OnPolicing Blog

Welcome to the OnPolicing series.

PF On Policing logo final versionOnPolicing captures the thoughts of some of the country’s most important voices on contemporary policing. It is intended to stimulate debate about the state of policing and the myriad of challenges involved in controlling crime, disorder, and terrorism in a democracy like ours. The opinions are the authors’ own and may not represent the official position of the National Police Foundation. All comments are welcome—especially contrarian ones. We reserve the right to remove hateful or profane posts.

Please refer to the essay entitled “An Introduction to OnPolicing for an in-depth introduction to the series by the National Police Foundation’s former president and founder of the OnPolicing blog, Jim Bueermann. If you would like to contribute to the OnPolicing series, please send your 500-1000 word essay to info@policefoundation.org.




Community-Led Policing

Tim Hegarty photo 2By Tim Hegarty
Captain of the Support Services Division
Riley County Police Department

Current models of civilian oversight explicitly separate the roles of the community and the police in the decision-making process. In fact, most civilian oversight exists to address the consequences of decisions already made by the police. The Final Report of the President’s Task Force on 21st Century Policing reinforces this separation by recommending “some form of civilian oversight in order to strengthen trust with the community,” and yet it acknowledges there is no evidence to support this recommendation. The President’s Task Force rightly calls for more research into the efficacy of civilian oversight, but there is another model that may be better suited to address the police legitimacy concerns fueling the demand for civilian oversight. Read More & Share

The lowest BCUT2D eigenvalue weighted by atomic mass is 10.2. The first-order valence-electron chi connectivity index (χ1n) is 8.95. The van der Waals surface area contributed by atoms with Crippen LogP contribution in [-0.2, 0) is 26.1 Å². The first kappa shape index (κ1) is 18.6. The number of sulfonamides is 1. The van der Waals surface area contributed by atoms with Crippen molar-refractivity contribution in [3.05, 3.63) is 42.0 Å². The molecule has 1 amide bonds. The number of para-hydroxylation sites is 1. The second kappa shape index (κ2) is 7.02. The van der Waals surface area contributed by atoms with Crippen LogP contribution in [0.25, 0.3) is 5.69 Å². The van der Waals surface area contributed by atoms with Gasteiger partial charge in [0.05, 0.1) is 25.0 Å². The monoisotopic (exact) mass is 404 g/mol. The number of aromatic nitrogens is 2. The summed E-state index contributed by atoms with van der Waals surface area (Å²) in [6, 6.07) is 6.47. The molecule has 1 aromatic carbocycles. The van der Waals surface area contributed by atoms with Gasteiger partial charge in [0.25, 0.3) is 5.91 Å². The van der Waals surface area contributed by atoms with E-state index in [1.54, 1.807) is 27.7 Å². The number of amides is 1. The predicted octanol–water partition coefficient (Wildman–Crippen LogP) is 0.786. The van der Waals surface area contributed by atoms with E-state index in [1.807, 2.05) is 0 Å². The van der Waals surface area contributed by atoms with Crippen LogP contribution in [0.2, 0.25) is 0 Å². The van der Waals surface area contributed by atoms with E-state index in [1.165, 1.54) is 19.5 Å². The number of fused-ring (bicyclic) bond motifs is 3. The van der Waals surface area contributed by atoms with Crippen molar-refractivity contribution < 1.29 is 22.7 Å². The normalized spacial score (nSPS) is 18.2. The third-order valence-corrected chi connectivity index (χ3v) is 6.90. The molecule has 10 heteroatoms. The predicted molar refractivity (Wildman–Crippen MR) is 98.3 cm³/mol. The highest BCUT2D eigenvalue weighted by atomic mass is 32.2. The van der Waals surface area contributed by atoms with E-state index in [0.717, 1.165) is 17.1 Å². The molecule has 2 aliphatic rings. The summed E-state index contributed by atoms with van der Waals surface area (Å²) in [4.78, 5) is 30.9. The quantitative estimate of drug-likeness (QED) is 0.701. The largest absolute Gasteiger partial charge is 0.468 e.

Chief Flynn Discusses Race and Law Enforcement During Presidential Town Hall

FLYNNEdwardAMilwaukee Police Chief and Police Foundation Executive Fellow Edward Flynn took part in the nationally televised town hall forum with President Obama on Thursday, July 14, 2016. The forum tackled race relations and law enforcement, two issues that have been at the forefront of the nation in recent weeks. Chief Flynn addressed both the issues of minorities’ mistrust of law enforcement and the easy availability of high-powered weapons. Read More & Share

If We Open Our Ears and Our Minds, We Can Reconnect with Our Communities

Higgins-Photo-originalBy Ronnell Higgins
Chief of the Yale University Police Department

In the business of policing, we often talk about lessons learned.

Let me tell you something, from my perspective as chief of the university police, we sure have had ample opportunities to learn some lessons here at Yale University over the past year.

Last January, my department came under fire after one of my officers drew his weapon while stopping a young black male who matched the description of an intruder seen at another nearby college where there had been a series of burglaries. It turned out the young man was not the intruder—he was a Yale student. It also turned out the student was the son of a New York Times columnist who took us to task at a time when policing in America, especially in communities of color, was under intense scrutiny. Read More & Share

Taking Emergency Medicine in the Field to a SMART Level

Dr. Neeki and three medics pose for photos at the Colton inpound area. By Dr. Michael Neeki
Associate Clinical Professor of Emergency Medicine
Arrowhead Regional Medical Center